When I trained rookie cops, one thing I wanted to instill in them was the ability to deescalate violent situations if at all possible. One thing I taught them was to manage their arrival on the scene of a violent confrontation. Most of these calls required us to respond Code 3 with lights and sirens activated. What some officers forgot in the stress of the moment was not preparing for their arrival. As a result, they failed to turn off their siren. Their siren was still blaring its ear-piercing sound diminishing everyone’s ability to hear life-saving commands. The extra sound took the event to even more dangerous and unpredictable levels. I taught my rookies that preparing for their arrival was as important as the arrival itself.
In certain situations, our conversations can resemble hundreds of rookie cops arriving at a crime scene and forgetting to turn off their sirens. They find themselves needing to yell commands no one can hear at ever-increasing levels of volume. This lack of discipline hypes up the emotions of everyone involved and does little to resolve a conflict.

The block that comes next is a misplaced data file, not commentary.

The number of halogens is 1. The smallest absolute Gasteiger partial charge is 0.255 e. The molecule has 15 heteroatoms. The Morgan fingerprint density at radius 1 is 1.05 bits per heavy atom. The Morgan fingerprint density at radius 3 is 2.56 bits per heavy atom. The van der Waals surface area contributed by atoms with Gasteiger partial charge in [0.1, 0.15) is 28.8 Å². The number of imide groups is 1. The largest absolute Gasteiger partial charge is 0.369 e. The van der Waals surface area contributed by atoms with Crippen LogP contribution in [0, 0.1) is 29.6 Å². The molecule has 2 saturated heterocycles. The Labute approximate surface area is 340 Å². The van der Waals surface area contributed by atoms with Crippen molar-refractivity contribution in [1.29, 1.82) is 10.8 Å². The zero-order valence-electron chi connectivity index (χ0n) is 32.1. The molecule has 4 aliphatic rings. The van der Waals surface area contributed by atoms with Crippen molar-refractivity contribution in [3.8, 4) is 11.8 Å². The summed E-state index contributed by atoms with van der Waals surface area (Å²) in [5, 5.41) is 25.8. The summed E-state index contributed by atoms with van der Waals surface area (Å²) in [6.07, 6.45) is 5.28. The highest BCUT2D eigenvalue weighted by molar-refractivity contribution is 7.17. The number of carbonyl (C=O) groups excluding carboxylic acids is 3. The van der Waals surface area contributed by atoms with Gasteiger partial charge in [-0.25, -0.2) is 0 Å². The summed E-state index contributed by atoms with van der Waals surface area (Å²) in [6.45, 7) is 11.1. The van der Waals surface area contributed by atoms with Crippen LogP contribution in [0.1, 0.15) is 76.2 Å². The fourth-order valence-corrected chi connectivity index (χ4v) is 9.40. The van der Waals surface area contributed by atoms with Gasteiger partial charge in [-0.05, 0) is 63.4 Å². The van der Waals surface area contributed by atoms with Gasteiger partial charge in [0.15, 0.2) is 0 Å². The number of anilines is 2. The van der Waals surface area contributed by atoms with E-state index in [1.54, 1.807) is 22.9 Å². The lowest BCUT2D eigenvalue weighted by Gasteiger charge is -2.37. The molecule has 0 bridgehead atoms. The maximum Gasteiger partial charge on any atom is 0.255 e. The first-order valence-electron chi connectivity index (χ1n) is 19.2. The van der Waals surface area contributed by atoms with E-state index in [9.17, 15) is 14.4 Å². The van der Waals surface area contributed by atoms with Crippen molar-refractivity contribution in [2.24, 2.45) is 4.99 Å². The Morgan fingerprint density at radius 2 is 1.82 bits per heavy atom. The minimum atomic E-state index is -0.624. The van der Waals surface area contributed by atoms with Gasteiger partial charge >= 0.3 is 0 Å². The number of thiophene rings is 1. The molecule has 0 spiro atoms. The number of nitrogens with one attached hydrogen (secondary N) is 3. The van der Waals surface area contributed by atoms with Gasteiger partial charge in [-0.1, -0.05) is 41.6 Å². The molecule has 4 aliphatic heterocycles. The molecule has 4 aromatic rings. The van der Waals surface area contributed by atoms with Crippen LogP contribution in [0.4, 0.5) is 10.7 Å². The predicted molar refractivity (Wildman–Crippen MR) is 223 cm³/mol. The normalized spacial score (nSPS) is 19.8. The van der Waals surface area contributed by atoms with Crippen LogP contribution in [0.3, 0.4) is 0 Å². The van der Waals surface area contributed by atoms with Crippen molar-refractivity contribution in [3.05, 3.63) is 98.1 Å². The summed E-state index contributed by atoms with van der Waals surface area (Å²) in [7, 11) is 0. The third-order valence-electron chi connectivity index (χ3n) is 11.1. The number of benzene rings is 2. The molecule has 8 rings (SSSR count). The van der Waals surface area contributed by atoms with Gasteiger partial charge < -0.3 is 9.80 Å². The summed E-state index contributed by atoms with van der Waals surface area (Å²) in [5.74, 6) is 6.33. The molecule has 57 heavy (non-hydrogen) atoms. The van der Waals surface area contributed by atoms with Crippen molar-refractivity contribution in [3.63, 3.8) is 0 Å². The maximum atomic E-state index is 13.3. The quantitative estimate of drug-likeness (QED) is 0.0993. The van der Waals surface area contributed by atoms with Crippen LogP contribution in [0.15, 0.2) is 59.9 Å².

How do you prepare for your arrival at hot-button conversations? Is the content of what you want to share drowned being out by the siren of your emotions? This is a tough one for those who are passionate about a particular subject. If you find yourself en route to such a scene, on your approach turn off any undisciplined emotions and allow the Spirit to craft the content of your message and sound of your response. Your quiet resolve and confidence in the middle of a developing crisis will begin to de-escalate the situation as others choose to follow your example.